Busco Electric Utility
You are the very first vice president of human resources for Busco, an electric utility company with corporate headquarters in Denver, Colorado. None of Busco’s employees are union, in spite of the fact that the utility industry is heavily organized. To date, Busco has no unions at any of its 8 plants across the United States, Canada, and Mexico. One of your objectives is to assure that the company has appropriate programs and policies in place to continue to operate union-free. You immediately are assigned to deal with a potential disaster regarding Mildred Smit, the recently hired plant manager for the Busco-Chicago facility. She reports to Steve Zellner, the vice president of operations at the headquarters. The Chicago plant has 350 employees of which approximately 275 work in the plant as skilled, semiskilled, and unskilled laborers. The rest of the employees work in the office as managers, supervisors, and clerical workers.
Through interviews with Mildred and others, you learn that Buddy Montgomery is the first-shift operations manager, who acts as the team leader for managers and supervisors on all three shifts in your plant. Buddy is experienced in hiring and safety and is a good leader. Mildred feels he can handle any personnel issues that arise in the plant. Likewise, she has designated the plant accountant, Joey Van Cleave, as the team leader for office operations to handle personnel issues as needed in the office.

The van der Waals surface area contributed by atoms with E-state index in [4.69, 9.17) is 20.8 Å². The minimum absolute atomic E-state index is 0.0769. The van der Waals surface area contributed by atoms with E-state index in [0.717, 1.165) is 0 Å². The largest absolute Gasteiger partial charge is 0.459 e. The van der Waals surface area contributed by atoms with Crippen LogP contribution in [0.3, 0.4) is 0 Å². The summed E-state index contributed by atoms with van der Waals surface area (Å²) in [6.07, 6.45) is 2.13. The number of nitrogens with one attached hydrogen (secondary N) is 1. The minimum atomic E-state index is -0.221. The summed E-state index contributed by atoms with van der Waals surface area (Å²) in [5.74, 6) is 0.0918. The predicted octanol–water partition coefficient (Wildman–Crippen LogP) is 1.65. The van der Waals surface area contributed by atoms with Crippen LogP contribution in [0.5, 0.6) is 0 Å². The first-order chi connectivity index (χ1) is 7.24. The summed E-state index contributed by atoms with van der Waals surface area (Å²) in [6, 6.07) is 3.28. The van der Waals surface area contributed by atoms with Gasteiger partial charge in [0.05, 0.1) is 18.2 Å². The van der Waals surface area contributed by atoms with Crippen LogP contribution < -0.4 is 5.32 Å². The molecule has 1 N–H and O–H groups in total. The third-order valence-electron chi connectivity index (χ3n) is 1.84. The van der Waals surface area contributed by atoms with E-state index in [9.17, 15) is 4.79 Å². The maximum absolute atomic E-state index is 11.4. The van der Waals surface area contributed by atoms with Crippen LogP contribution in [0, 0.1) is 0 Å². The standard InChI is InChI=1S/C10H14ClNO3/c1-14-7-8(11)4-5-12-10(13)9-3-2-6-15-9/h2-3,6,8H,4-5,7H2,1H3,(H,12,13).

Budgets for the new fiscal year have just been approved. The budget guidelines provided funds for the placement of a personnel supervisor at every Busco plant and for a 3.5% pay increase for all the laborers in the U.S. plants.
Mildred believed that a 2% pay increase in the plant will be sufficient. Unlike her counterparts, she planned to save money by not hiring a personnel supervisor because Buddy and Joey have handled the extra duties well. She also planned to eliminate the traditional annual plant picnic and only have it every other year. These budget adjustments would have her plant coming in under target for the year and will earn a big bonus pool for her and her plants management staff. She said she wanted to demonstrate her ability to have the business grow efficiently.
Buddy showed Mildred how hiring one skilled laborer on the third shift will save money by reducing overtime expense, so she allocated a position. Buddy extended an offer to Linda Porter, a skilled utility tradesperson from a unionized competitor across town. He was elated at having been able to hire her expertise for the Busco wage rate, which is less than Linda earned at her other job. She said she was willing to take less to work closer to home. The day before Linda came on board, Mildred told Buddy he must retract the offer because she did not want "any union troublemakers." She explained to you that she was certain that the pay differential will be a problem. Linda did not take the news well because she already quit her former job. Buddy was very nervous but explained to Linda that "headquarters wouldn’t authorize a budget for the position." The slot Mildred authorized went unfilled.